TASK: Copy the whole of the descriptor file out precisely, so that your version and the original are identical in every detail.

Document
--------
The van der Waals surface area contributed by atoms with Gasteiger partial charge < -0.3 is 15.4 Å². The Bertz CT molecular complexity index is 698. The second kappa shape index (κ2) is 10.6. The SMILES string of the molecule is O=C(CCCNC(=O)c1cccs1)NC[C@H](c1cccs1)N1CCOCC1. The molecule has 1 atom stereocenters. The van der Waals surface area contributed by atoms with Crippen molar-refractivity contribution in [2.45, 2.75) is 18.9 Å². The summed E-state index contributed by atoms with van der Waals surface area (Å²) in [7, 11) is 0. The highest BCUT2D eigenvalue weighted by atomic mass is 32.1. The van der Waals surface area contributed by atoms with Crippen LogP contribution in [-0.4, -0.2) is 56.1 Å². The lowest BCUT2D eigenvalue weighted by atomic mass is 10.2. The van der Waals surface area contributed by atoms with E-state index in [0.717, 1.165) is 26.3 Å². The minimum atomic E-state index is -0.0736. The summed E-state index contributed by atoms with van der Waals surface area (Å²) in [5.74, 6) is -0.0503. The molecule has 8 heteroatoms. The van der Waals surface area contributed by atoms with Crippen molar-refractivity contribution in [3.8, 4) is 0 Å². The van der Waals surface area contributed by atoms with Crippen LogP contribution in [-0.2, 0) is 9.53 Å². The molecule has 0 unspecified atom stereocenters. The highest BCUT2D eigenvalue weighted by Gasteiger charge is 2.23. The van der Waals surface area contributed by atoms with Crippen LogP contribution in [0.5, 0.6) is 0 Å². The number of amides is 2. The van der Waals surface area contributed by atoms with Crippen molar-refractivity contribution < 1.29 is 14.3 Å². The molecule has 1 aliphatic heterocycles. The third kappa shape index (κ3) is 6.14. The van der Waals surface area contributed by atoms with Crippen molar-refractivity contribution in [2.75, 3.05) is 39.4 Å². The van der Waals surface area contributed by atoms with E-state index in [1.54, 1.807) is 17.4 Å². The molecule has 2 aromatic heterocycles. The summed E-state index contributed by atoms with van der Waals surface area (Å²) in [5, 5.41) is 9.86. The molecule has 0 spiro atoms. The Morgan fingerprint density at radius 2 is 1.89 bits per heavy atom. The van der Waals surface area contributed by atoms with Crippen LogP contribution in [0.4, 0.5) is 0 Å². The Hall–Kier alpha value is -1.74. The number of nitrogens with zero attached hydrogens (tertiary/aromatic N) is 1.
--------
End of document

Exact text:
The van der Waals surface area contributed by atoms with Gasteiger partial charge < -0.3 is 15.4 Å². The Bertz CT molecular complexity index is 698. The second kappa shape index (κ2) is 10.6. The SMILES string of the molecule is O=C(CCCNC(=O)c1cccs1)NC[C@H](c1cccs1)N1CCOCC1. The molecule has 1 atom stereocenters. The van der Waals surface area contributed by atoms with Crippen molar-refractivity contribution in [2.45, 2.75) is 18.9 Å². The summed E-state index contributed by atoms with van der Waals surface area (Å²) in [7, 11) is 0. The highest BCUT2D eigenvalue weighted by atomic mass is 32.1. The van der Waals surface area contributed by atoms with Crippen LogP contribution in [-0.4, -0.2) is 56.1 Å². The lowest BCUT2D eigenvalue weighted by atomic mass is 10.2. The van der Waals surface area contributed by atoms with E-state index in [0.717, 1.165) is 26.3 Å². The minimum atomic E-state index is -0.0736. The summed E-state index contributed by atoms with van der Waals surface area (Å²) in [5.74, 6) is -0.0503. The molecule has 8 heteroatoms. The van der Waals surface area contributed by atoms with Crippen molar-refractivity contribution in [3.8, 4) is 0 Å². The van der Waals surface area contributed by atoms with Crippen LogP contribution in [-0.2, 0) is 9.53 Å². The molecule has 0 unspecified atom stereocenters. The highest BCUT2D eigenvalue weighted by Gasteiger charge is 2.23. The van der Waals surface area contributed by atoms with Crippen LogP contribution in [0.5, 0.6) is 0 Å². The number of amides is 2. The van der Waals surface area contributed by atoms with Crippen molar-refractivity contribution < 1.29 is 14.3 Å². The molecule has 1 aliphatic heterocycles. The third kappa shape index (κ3) is 6.14. The van der Waals surface area contributed by atoms with Crippen molar-refractivity contribution in [2.75, 3.05) is 39.4 Å². The van der Waals surface area contributed by atoms with E-state index in [1.54, 1.807) is 17.4 Å². The molecule has 2 aromatic heterocycles. The summed E-state index contributed by atoms with van der Waals surface area (Å²) in [5, 5.41) is 9.86. The molecule has 0 spiro atoms. The Morgan fingerprint density at radius 2 is 1.89 bits per heavy atom. The van der Waals surface area contributed by atoms with Crippen LogP contribution in [0.4, 0.5) is 0 Å². The Hall–Kier alpha value is -1.74. The number of nitrogens with zero attached hydrogens (tertiary/aromatic N) is 1.